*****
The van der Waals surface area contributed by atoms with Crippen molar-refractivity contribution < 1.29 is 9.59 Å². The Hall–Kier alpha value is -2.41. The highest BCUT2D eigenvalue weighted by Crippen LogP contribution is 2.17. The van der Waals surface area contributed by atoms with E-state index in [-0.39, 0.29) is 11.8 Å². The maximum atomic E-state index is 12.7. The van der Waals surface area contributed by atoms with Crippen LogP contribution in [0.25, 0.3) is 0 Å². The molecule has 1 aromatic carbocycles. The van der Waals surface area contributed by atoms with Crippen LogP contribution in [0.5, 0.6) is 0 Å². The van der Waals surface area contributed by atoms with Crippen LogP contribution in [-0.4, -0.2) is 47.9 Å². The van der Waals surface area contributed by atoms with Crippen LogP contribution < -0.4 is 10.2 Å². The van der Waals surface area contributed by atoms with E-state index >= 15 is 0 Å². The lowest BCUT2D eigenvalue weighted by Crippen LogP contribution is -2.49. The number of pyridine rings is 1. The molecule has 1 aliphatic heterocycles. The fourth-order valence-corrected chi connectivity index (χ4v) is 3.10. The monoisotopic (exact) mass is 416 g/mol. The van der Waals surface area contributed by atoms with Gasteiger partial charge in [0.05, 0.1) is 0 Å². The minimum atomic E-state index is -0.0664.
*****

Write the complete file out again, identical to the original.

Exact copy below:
The van der Waals surface area contributed by atoms with Crippen molar-refractivity contribution < 1.29 is 9.59 Å². The Hall–Kier alpha value is -2.41. The highest BCUT2D eigenvalue weighted by Crippen LogP contribution is 2.17. The van der Waals surface area contributed by atoms with E-state index in [-0.39, 0.29) is 11.8 Å². The maximum atomic E-state index is 12.7. The van der Waals surface area contributed by atoms with Crippen LogP contribution in [0.25, 0.3) is 0 Å². The molecule has 1 aromatic carbocycles. The van der Waals surface area contributed by atoms with Crippen LogP contribution in [0.5, 0.6) is 0 Å². The van der Waals surface area contributed by atoms with Crippen LogP contribution in [-0.4, -0.2) is 47.9 Å². The van der Waals surface area contributed by atoms with Crippen LogP contribution < -0.4 is 10.2 Å². The van der Waals surface area contributed by atoms with E-state index >= 15 is 0 Å². The lowest BCUT2D eigenvalue weighted by Crippen LogP contribution is -2.49. The number of pyridine rings is 1. The molecule has 1 aliphatic heterocycles. The fourth-order valence-corrected chi connectivity index (χ4v) is 3.10. The monoisotopic (exact) mass is 416 g/mol. The van der Waals surface area contributed by atoms with Gasteiger partial charge in [0.05, 0.1) is 0 Å². The minimum atomic E-state index is -0.0664.